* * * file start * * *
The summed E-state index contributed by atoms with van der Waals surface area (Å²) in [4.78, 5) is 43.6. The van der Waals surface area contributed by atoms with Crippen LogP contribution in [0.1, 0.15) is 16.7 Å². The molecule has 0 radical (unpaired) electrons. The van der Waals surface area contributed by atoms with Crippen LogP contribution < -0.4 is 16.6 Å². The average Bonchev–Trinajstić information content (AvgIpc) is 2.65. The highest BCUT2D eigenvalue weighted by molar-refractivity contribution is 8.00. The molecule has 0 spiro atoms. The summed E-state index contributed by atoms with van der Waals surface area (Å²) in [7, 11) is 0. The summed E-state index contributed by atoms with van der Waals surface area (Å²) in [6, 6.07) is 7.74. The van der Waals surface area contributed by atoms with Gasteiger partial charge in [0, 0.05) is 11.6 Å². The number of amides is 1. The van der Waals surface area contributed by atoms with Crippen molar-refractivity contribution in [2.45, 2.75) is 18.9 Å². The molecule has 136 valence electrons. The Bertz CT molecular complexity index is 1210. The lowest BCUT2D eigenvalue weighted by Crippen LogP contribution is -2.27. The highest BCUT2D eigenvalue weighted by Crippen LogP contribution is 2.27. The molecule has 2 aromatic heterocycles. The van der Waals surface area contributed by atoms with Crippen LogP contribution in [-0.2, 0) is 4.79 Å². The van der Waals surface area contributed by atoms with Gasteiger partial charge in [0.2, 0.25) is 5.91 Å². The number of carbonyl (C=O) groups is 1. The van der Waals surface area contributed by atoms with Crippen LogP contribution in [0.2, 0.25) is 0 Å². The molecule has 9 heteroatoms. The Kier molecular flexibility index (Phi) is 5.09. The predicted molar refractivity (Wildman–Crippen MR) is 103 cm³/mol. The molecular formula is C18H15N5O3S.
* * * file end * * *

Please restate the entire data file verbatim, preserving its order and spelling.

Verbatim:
The summed E-state index contributed by atoms with van der Waals surface area (Å²) in [4.78, 5) is 43.6. The van der Waals surface area contributed by atoms with Crippen LogP contribution in [0.1, 0.15) is 16.7 Å². The molecule has 0 radical (unpaired) electrons. The van der Waals surface area contributed by atoms with Crippen LogP contribution < -0.4 is 16.6 Å². The average Bonchev–Trinajstić information content (AvgIpc) is 2.65. The highest BCUT2D eigenvalue weighted by molar-refractivity contribution is 8.00. The molecule has 0 spiro atoms. The summed E-state index contributed by atoms with van der Waals surface area (Å²) in [7, 11) is 0. The summed E-state index contributed by atoms with van der Waals surface area (Å²) in [6, 6.07) is 7.74. The van der Waals surface area contributed by atoms with Gasteiger partial charge in [0, 0.05) is 11.6 Å². The number of amides is 1. The van der Waals surface area contributed by atoms with Crippen molar-refractivity contribution in [2.45, 2.75) is 18.9 Å². The molecule has 136 valence electrons. The Bertz CT molecular complexity index is 1210. The lowest BCUT2D eigenvalue weighted by Crippen LogP contribution is -2.27. The highest BCUT2D eigenvalue weighted by Crippen LogP contribution is 2.27. The molecule has 2 aromatic heterocycles. The van der Waals surface area contributed by atoms with Crippen LogP contribution in [-0.2, 0) is 4.79 Å². The van der Waals surface area contributed by atoms with Gasteiger partial charge in [0.2, 0.25) is 5.91 Å². The number of carbonyl (C=O) groups is 1. The van der Waals surface area contributed by atoms with Crippen LogP contribution in [0.2, 0.25) is 0 Å². The molecule has 9 heteroatoms. The Kier molecular flexibility index (Phi) is 5.09. The predicted molar refractivity (Wildman–Crippen MR) is 103 cm³/mol. The molecular formula is C18H15N5O3S.